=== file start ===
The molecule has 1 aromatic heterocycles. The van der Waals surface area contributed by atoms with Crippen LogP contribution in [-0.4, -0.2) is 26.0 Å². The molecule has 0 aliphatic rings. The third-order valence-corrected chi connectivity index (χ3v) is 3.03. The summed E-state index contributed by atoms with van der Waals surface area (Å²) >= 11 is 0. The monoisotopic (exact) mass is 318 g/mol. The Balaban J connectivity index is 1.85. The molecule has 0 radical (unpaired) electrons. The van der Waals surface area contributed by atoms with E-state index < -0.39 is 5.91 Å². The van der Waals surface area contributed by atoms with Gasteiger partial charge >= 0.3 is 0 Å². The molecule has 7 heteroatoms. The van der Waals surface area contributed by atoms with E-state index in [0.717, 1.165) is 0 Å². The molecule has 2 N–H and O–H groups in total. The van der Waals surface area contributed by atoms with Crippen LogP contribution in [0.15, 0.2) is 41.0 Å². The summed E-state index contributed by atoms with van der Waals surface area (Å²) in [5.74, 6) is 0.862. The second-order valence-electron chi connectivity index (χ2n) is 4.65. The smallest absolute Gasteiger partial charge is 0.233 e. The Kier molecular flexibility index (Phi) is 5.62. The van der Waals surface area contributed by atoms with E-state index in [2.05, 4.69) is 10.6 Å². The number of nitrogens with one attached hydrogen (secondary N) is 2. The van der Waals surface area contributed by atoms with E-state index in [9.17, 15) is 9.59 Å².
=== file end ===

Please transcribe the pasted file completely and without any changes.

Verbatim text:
The molecule has 1 aromatic heterocycles. The van der Waals surface area contributed by atoms with Crippen LogP contribution in [-0.4, -0.2) is 26.0 Å². The molecule has 0 aliphatic rings. The third-order valence-corrected chi connectivity index (χ3v) is 3.03. The summed E-state index contributed by atoms with van der Waals surface area (Å²) >= 11 is 0. The monoisotopic (exact) mass is 318 g/mol. The Balaban J connectivity index is 1.85. The molecule has 0 radical (unpaired) electrons. The van der Waals surface area contributed by atoms with E-state index < -0.39 is 5.91 Å². The van der Waals surface area contributed by atoms with Gasteiger partial charge >= 0.3 is 0 Å². The molecule has 7 heteroatoms. The van der Waals surface area contributed by atoms with E-state index in [0.717, 1.165) is 0 Å². The molecule has 2 N–H and O–H groups in total. The van der Waals surface area contributed by atoms with Crippen LogP contribution in [0.15, 0.2) is 41.0 Å². The summed E-state index contributed by atoms with van der Waals surface area (Å²) in [5.74, 6) is 0.862. The second-order valence-electron chi connectivity index (χ2n) is 4.65. The smallest absolute Gasteiger partial charge is 0.233 e. The Kier molecular flexibility index (Phi) is 5.62. The van der Waals surface area contributed by atoms with E-state index in [2.05, 4.69) is 10.6 Å². The number of nitrogens with one attached hydrogen (secondary N) is 2. The van der Waals surface area contributed by atoms with E-state index in [9.17, 15) is 9.59 Å².